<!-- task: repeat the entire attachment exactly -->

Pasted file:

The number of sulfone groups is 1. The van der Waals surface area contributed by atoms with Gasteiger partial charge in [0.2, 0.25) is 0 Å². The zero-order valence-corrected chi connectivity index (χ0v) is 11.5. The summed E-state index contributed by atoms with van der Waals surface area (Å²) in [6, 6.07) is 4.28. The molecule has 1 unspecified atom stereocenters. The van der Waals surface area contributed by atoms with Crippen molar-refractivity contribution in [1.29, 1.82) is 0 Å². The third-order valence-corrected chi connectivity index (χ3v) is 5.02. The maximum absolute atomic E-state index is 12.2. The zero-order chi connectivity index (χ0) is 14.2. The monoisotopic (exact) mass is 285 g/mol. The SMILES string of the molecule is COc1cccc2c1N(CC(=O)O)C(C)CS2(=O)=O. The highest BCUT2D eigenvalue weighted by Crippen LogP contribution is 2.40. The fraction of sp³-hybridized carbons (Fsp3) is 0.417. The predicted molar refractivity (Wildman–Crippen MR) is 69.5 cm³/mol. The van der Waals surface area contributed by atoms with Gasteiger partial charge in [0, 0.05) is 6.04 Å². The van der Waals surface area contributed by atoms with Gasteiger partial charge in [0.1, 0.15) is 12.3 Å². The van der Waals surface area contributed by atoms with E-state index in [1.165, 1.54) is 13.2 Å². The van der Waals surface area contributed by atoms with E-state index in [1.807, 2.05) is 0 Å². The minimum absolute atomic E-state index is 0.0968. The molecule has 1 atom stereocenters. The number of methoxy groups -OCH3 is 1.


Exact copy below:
The number of sulfone groups is 1. The van der Waals surface area contributed by atoms with Gasteiger partial charge in [0.2, 0.25) is 0 Å². The zero-order valence-corrected chi connectivity index (χ0v) is 11.5. The summed E-state index contributed by atoms with van der Waals surface area (Å²) in [6, 6.07) is 4.28. The molecule has 1 unspecified atom stereocenters. The van der Waals surface area contributed by atoms with Crippen molar-refractivity contribution in [1.29, 1.82) is 0 Å². The third-order valence-corrected chi connectivity index (χ3v) is 5.02. The maximum absolute atomic E-state index is 12.2. The zero-order chi connectivity index (χ0) is 14.2. The monoisotopic (exact) mass is 285 g/mol. The SMILES string of the molecule is COc1cccc2c1N(CC(=O)O)C(C)CS2(=O)=O. The highest BCUT2D eigenvalue weighted by Crippen LogP contribution is 2.40. The fraction of sp³-hybridized carbons (Fsp3) is 0.417. The predicted molar refractivity (Wildman–Crippen MR) is 69.5 cm³/mol. The van der Waals surface area contributed by atoms with Gasteiger partial charge in [0, 0.05) is 6.04 Å². The van der Waals surface area contributed by atoms with Gasteiger partial charge in [0.1, 0.15) is 12.3 Å². The van der Waals surface area contributed by atoms with E-state index in [1.165, 1.54) is 13.2 Å². The van der Waals surface area contributed by atoms with E-state index in [1.807, 2.05) is 0 Å². The minimum absolute atomic E-state index is 0.0968. The molecule has 1 atom stereocenters. The number of methoxy groups -OCH3 is 1.